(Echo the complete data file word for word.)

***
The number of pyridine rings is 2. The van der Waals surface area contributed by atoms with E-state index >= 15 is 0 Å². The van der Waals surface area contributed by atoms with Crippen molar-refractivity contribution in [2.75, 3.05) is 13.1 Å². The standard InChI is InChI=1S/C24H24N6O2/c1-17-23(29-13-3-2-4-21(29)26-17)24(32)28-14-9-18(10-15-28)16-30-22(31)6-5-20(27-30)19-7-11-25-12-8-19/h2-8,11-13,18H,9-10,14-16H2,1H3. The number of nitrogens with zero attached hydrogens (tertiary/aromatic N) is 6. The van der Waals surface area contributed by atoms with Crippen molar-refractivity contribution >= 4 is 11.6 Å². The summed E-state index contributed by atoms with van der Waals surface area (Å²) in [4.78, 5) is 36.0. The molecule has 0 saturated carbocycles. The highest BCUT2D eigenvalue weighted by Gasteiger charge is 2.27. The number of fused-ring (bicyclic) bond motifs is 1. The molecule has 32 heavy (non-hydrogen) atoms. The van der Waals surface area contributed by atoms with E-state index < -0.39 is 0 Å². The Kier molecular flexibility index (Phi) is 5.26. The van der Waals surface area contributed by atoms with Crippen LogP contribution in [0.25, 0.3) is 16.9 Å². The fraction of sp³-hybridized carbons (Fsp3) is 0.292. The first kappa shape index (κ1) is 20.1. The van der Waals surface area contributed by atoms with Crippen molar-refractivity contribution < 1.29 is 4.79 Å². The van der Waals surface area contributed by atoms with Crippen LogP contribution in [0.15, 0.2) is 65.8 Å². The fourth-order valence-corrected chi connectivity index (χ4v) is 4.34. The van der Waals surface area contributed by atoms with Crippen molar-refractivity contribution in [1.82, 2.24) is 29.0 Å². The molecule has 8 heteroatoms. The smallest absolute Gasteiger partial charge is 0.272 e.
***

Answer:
The number of pyridine rings is 2. The van der Waals surface area contributed by atoms with E-state index >= 15 is 0 Å². The van der Waals surface area contributed by atoms with Crippen molar-refractivity contribution in [2.75, 3.05) is 13.1 Å². The standard InChI is InChI=1S/C24H24N6O2/c1-17-23(29-13-3-2-4-21(29)26-17)24(32)28-14-9-18(10-15-28)16-30-22(31)6-5-20(27-30)19-7-11-25-12-8-19/h2-8,11-13,18H,9-10,14-16H2,1H3. The number of nitrogens with zero attached hydrogens (tertiary/aromatic N) is 6. The van der Waals surface area contributed by atoms with Crippen molar-refractivity contribution >= 4 is 11.6 Å². The summed E-state index contributed by atoms with van der Waals surface area (Å²) in [4.78, 5) is 36.0. The molecule has 0 saturated carbocycles. The highest BCUT2D eigenvalue weighted by Gasteiger charge is 2.27. The number of fused-ring (bicyclic) bond motifs is 1. The molecule has 32 heavy (non-hydrogen) atoms. The van der Waals surface area contributed by atoms with E-state index < -0.39 is 0 Å². The Kier molecular flexibility index (Phi) is 5.26. The van der Waals surface area contributed by atoms with Crippen LogP contribution in [0.25, 0.3) is 16.9 Å². The fraction of sp³-hybridized carbons (Fsp3) is 0.292. The first kappa shape index (κ1) is 20.1. The van der Waals surface area contributed by atoms with Crippen molar-refractivity contribution < 1.29 is 4.79 Å². The van der Waals surface area contributed by atoms with Crippen LogP contribution in [0.15, 0.2) is 65.8 Å². The fourth-order valence-corrected chi connectivity index (χ4v) is 4.34. The van der Waals surface area contributed by atoms with Crippen molar-refractivity contribution in [1.82, 2.24) is 29.0 Å². The molecule has 8 heteroatoms. The smallest absolute Gasteiger partial charge is 0.272 e.